While Scottish exporters had a difficult year in 2008, the fast-changing global economy suggests that 2009 will be the year that many more businesses look overseas for growth.The opportunities are compelling: UK Trade & Investment (UKTI) reported a 23% increase in goods exports to the booming Middle East and North Africa (MENA) markets in 2008.
In Brazil and China, it says £300bn of infrastructure projects will require construction expertise in the coming years – and the booming Chinese economy offers growing opportunities.
With the pound at a record low against the euro, UK exports are also more competitive than ever before.
There is also increased support available for newcomers to international business – for example, the doubling of grants for SMEs to exhibit overseas under UKTI’s Tradeshow Access Programme.
All of this adds up to an attractive option for growth when set against the gloomy domestic economy (51 per cent of Scottish firms surveyed for the latest Lloyds TSB Scotland survey reported a decrease in turnover at the end of 2008).
Adopting a professional and structured approach is the key to success when looking to expand overseas.
Sam Bennett, manager of the Scottish office of translation services provider The Translation People, said it was vital for businesses to create the right ‘shop window’ for foreign buyers.
She said: “Don’t fall into the trap of thinking ‘they all speak English’. If you don’t adapt and translate your website and marketing materials, or go to the trouble of providing an interpreter for important meetings, your business won’t be taken seriously as an international player.
“A professional approach is the only way to succeed – especially when so many more UK businesses are now looking to expand overseas.”
Businesses looking for overseas growth should first identify potential markets for their product or service, undertaking detailed research for each country or territory they are considering.
Sam Bennett said: “As well as identifying potential customers, it is important to think about what local support may be needed (for example, agents or distributors). It is also vital to investigate any legal issues such as duties/tariffs and local regulations.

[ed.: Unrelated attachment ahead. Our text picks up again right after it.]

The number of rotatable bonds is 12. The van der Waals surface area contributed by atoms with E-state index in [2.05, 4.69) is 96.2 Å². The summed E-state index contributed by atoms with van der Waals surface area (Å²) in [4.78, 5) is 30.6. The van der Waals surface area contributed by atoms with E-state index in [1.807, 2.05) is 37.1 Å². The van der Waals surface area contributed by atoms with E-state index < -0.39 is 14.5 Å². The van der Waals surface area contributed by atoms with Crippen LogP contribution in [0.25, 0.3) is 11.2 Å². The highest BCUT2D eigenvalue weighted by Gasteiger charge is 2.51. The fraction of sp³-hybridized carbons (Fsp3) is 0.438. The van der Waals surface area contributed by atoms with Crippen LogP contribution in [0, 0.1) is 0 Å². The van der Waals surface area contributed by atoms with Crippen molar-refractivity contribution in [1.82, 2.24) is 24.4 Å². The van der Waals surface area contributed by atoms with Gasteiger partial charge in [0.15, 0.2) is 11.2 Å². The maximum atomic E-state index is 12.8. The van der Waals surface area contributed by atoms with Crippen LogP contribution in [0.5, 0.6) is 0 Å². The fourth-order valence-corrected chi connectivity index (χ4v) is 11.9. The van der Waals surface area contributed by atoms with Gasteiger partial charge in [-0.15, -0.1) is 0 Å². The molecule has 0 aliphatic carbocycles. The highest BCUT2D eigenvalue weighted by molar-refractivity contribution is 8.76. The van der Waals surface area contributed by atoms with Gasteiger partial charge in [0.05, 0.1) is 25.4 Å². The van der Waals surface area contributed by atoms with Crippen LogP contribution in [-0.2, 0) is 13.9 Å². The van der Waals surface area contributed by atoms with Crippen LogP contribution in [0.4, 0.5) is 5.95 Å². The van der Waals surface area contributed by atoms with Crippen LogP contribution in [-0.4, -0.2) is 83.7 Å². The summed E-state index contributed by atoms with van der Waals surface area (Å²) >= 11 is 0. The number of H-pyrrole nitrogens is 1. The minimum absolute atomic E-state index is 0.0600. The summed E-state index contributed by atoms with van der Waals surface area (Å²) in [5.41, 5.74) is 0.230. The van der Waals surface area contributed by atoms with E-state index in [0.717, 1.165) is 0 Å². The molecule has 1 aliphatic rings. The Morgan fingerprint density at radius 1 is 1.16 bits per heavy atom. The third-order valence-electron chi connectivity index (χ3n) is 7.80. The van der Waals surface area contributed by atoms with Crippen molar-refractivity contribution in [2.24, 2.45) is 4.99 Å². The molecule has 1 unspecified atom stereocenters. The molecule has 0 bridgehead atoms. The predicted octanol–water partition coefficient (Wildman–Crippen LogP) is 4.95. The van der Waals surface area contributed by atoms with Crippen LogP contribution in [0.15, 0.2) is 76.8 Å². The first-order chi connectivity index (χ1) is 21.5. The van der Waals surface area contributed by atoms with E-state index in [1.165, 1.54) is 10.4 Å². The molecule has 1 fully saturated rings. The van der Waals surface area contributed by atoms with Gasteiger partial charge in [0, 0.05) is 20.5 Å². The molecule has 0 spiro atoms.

“Once the research is complete, a target of three countries for the initial push is realistic.”
Before making any initial approaches, businesses should also focus on understanding the culture and language of their target markets.
Sam Bennett said: “Making an effort to provide your marketing literature, letters and emails in the local language will pay huge dividends.
“It demonstrates professionalism and courtesy to your new customers and will mark you out as a serious contender for their business.
“Your website is also critical – it is your primary bridgehead to any new market.
“It is essential to adapt it to suit your target markets, to have it professionally translated into the local language and to have it hosted locally, to improve your in-country search engine rankings.”
When face-to-face meetings are needed, using a professional interpreter will make the meeting easier for both parties.
“Even though many overseas businesspeople have good English, an hour’s discussion in their non-native tongue can be a strain,” said Sam Bennett.
“Using a professional interpreter can smooth the way – and, crucially, it will also ensure that everyone leaves the meeting with a crystal clear understanding of what has been agreed.”
When translating contracts and other important documents, businesses should be wary of using free software and machine translation packages.
Sam Bennett said: “While translation software can help you get the gist of information in another language, professional support from a human translator is essential for all important business documentation.
“It is essential to have all legal documents translated by a native speaker who understands your particular field of business.”
The Translation People offers a free guide to sourcing translation, produced in association with trade body The Institute of Translation & Interpreting.